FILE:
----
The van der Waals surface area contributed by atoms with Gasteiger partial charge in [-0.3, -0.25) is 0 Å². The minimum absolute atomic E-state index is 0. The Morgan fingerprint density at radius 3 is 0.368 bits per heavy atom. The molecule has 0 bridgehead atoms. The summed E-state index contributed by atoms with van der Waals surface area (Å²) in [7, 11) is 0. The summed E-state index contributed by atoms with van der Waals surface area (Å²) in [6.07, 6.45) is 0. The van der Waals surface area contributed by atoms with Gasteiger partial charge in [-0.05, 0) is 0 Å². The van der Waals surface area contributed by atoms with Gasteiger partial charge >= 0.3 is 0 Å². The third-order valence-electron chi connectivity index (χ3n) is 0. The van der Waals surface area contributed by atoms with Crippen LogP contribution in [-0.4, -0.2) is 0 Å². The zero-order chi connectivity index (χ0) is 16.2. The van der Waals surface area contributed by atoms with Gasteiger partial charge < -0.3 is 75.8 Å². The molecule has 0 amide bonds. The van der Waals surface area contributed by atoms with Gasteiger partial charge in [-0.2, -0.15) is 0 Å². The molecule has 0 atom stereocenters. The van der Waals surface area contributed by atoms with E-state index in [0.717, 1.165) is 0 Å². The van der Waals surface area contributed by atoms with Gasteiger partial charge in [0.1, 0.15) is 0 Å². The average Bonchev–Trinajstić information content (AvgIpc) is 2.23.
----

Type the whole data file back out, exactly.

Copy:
The van der Waals surface area contributed by atoms with Gasteiger partial charge in [-0.3, -0.25) is 0 Å². The minimum absolute atomic E-state index is 0. The Morgan fingerprint density at radius 3 is 0.368 bits per heavy atom. The molecule has 0 bridgehead atoms. The summed E-state index contributed by atoms with van der Waals surface area (Å²) in [7, 11) is 0. The summed E-state index contributed by atoms with van der Waals surface area (Å²) in [6.07, 6.45) is 0. The van der Waals surface area contributed by atoms with Gasteiger partial charge in [-0.05, 0) is 0 Å². The van der Waals surface area contributed by atoms with Gasteiger partial charge >= 0.3 is 0 Å². The third-order valence-electron chi connectivity index (χ3n) is 0. The van der Waals surface area contributed by atoms with Crippen LogP contribution in [-0.4, -0.2) is 0 Å². The zero-order chi connectivity index (χ0) is 16.2. The van der Waals surface area contributed by atoms with Gasteiger partial charge < -0.3 is 75.8 Å². The molecule has 0 amide bonds. The van der Waals surface area contributed by atoms with Gasteiger partial charge in [-0.2, -0.15) is 0 Å². The molecule has 0 atom stereocenters. The van der Waals surface area contributed by atoms with E-state index in [0.717, 1.165) is 0 Å². The van der Waals surface area contributed by atoms with Gasteiger partial charge in [0.1, 0.15) is 0 Å². The average Bonchev–Trinajstić information content (AvgIpc) is 2.23.